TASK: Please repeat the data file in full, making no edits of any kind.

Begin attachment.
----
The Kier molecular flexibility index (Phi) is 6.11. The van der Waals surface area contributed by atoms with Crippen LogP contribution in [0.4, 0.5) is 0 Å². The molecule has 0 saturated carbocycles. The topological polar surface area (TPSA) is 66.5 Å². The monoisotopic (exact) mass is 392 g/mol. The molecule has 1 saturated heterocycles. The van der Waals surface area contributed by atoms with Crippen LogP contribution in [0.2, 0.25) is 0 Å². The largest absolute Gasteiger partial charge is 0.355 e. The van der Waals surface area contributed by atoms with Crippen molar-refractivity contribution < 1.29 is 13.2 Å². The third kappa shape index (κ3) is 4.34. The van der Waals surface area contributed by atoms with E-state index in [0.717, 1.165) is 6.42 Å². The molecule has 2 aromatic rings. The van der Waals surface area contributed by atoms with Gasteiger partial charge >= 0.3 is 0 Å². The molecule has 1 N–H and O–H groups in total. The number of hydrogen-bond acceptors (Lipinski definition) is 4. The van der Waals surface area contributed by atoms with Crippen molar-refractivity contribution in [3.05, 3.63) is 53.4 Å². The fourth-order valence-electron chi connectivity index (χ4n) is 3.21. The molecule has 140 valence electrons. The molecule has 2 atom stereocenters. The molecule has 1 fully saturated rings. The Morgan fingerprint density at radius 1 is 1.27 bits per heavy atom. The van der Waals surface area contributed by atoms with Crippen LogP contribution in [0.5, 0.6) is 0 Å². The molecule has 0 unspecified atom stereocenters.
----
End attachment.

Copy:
The Kier molecular flexibility index (Phi) is 6.11. The van der Waals surface area contributed by atoms with Crippen LogP contribution in [0.4, 0.5) is 0 Å². The molecule has 0 saturated carbocycles. The topological polar surface area (TPSA) is 66.5 Å². The monoisotopic (exact) mass is 392 g/mol. The molecule has 1 saturated heterocycles. The van der Waals surface area contributed by atoms with Crippen LogP contribution in [0.2, 0.25) is 0 Å². The largest absolute Gasteiger partial charge is 0.355 e. The van der Waals surface area contributed by atoms with Crippen molar-refractivity contribution < 1.29 is 13.2 Å². The third kappa shape index (κ3) is 4.34. The van der Waals surface area contributed by atoms with E-state index in [0.717, 1.165) is 6.42 Å². The molecule has 2 aromatic rings. The van der Waals surface area contributed by atoms with Gasteiger partial charge >= 0.3 is 0 Å². The molecule has 1 N–H and O–H groups in total. The number of hydrogen-bond acceptors (Lipinski definition) is 4. The van der Waals surface area contributed by atoms with Crippen molar-refractivity contribution in [3.05, 3.63) is 53.4 Å². The fourth-order valence-electron chi connectivity index (χ4n) is 3.21. The molecule has 140 valence electrons. The molecule has 2 atom stereocenters. The molecule has 1 fully saturated rings. The Morgan fingerprint density at radius 1 is 1.27 bits per heavy atom. The van der Waals surface area contributed by atoms with Crippen LogP contribution in [0.5, 0.6) is 0 Å². The molecule has 0 unspecified atom stereocenters.